When I think of digital or media literacy, I agree with Common Sense media’s definition that “media literacy is the ability to identify different types of media and understand the messages they’re sending.” It is a life skill to be able to question a source and ask a variety of questions such as:
-Who created the vlog/article/video etc?
-Who is the intended audience?
-What biases exist?
-What ideas are being ignored?
-What does the author want us to think after consuming their content?
Ensuring kids (and adults!) do not just take an authors “word for it” is key to learning. I always suggest to my students to find a few resources that generally believe the same thing, and that it never hurts to read the flip side of an argument. With the amount of content being created each day, this is not fool-proof, but it is a good start in building literacy skills. Digital literacy has to be more than the ability to use technology, we more so need members of society who can critique, analyze, evaluate, and create new content. The earlier children are introduced to digital literacy, even if it starts at a “learn to use” stage, the better. It is unrealistic for the education system not to prepare children for the world that they live in. As most things in life, balance is key, but technology, digital learning, media literacy etc cannot be ignored or swept under the rug.
When Dr Curous posted the question this week “what makes someone fully literate?” my immediate thought is that no one is fully literate, ourselves included. Learning is life long experience with no conclusion. And digital literacy has proven to add a new element to literacy.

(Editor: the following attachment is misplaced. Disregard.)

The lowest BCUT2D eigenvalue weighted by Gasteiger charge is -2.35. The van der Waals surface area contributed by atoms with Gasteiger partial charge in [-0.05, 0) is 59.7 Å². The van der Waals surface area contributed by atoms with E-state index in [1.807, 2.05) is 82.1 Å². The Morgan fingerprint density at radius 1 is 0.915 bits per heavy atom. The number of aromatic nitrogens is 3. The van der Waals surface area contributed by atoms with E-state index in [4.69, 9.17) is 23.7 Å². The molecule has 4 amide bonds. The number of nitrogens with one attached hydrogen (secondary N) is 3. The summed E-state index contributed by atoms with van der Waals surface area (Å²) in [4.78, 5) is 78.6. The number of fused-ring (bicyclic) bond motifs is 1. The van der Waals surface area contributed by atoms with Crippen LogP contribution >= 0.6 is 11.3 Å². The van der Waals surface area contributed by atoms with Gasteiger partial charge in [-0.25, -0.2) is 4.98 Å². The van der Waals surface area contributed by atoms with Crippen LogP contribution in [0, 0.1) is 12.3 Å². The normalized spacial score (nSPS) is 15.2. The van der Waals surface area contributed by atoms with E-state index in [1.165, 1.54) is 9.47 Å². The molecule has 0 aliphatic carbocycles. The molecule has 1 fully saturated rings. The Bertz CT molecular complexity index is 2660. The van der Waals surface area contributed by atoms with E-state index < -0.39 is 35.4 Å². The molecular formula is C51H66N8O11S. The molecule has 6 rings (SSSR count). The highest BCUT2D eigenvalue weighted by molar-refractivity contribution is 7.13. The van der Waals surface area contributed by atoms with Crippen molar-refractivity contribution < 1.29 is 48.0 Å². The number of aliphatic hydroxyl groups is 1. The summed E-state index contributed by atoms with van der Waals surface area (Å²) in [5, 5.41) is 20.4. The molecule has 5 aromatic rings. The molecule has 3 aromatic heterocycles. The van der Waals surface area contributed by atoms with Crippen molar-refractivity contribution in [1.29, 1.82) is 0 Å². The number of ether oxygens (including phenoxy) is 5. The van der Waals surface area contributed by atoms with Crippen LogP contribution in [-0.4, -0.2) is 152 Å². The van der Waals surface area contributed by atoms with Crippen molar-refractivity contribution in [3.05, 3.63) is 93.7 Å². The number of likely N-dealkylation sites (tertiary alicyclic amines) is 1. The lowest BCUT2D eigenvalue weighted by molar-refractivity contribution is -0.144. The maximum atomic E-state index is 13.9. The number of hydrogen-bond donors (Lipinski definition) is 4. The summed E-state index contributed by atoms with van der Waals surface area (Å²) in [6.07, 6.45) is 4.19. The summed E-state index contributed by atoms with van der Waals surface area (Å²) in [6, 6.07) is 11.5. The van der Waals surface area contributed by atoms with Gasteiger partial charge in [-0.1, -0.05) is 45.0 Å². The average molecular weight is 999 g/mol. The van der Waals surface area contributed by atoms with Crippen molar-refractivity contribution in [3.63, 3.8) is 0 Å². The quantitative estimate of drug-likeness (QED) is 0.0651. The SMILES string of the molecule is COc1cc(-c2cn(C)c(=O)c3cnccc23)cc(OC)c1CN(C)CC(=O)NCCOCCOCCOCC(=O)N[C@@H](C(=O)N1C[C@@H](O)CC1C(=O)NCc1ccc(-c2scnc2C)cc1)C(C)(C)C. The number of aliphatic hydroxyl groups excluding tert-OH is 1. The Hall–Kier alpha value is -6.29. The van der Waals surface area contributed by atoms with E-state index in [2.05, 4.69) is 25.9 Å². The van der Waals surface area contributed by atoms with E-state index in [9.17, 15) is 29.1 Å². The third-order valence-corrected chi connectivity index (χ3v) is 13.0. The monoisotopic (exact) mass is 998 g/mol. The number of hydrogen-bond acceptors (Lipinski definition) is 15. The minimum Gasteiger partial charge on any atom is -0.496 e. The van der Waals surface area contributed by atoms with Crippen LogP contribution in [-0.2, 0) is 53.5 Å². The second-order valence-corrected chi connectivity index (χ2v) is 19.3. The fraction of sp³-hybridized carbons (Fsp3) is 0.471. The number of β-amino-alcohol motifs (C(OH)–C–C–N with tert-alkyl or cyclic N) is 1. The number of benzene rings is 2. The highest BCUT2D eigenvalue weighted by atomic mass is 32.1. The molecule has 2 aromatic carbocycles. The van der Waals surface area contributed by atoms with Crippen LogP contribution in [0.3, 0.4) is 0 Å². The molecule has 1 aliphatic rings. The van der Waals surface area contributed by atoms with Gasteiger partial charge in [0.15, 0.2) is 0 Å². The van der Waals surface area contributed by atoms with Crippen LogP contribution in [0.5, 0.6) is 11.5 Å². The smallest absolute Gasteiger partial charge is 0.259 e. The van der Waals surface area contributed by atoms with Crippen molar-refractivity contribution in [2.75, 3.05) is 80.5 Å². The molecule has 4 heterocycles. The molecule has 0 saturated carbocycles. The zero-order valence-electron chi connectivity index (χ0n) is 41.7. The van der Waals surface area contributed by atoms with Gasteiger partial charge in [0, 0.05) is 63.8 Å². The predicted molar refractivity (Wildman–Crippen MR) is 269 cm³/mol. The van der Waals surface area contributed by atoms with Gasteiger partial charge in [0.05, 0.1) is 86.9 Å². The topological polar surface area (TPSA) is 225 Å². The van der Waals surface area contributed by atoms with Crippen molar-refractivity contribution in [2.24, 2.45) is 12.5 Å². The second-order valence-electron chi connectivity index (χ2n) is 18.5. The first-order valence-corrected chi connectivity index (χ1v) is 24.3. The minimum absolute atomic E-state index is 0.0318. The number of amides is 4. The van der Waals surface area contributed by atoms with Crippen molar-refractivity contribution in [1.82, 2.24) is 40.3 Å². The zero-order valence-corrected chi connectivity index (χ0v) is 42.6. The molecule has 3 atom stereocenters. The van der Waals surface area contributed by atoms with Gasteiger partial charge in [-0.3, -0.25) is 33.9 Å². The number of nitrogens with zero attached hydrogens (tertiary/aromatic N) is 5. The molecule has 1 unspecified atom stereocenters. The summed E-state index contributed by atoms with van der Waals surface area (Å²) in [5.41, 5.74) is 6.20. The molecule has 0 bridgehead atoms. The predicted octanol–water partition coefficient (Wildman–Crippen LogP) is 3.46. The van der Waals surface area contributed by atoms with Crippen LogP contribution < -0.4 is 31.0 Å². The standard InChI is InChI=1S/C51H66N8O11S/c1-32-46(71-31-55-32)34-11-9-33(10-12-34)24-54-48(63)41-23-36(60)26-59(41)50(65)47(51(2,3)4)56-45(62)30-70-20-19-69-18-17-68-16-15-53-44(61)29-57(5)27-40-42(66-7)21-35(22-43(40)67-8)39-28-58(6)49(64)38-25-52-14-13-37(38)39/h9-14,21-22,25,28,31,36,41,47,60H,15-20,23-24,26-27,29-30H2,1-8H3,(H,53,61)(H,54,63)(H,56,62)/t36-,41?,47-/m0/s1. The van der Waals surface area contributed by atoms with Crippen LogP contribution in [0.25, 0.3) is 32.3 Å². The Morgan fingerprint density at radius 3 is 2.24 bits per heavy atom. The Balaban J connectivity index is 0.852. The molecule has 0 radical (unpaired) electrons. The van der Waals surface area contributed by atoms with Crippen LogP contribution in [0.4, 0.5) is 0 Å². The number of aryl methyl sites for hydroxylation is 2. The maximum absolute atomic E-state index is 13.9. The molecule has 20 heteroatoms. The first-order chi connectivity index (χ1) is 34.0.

“There is no end to education. It is not that you read a
book, pass an examination, and finish education.
The whole of life, from the moment you are born to
the moment you die is a process of learning.”
While I certainly agree with Dani’s summary of the different types of literacy, the adult educator in me wants to see continual learning opportunity for professionals, and society in general. This could be in their world place or in community resource centres. As an educator, I always try to convey to my students that I am continually learning as well. Whether it is a new topic, a new skill, or keeping up to date on the research in student success theories. Yes I have a undergraduate degree and 90% of a masters degree (sooo close!) but even then, my learning will not stop. It will change forms to nonformal and informal learning, oppose to the formal model that often gets most of the credit, but learning will still occur. I try to model to the the student’s the importance of not solely focusing on that next exam or project (although this is important too), but thinking about the ways you can use what you are learning today or in your future. Literacy is the same. This is a continue process and I know throughout the many (many!) years I have left before I retire, there is likely to be a shift again in the definition of literacy. I just hope I am open to the idea of keeping up!
I look forward to building on the idea of digital literacy and fake news for this weeks class!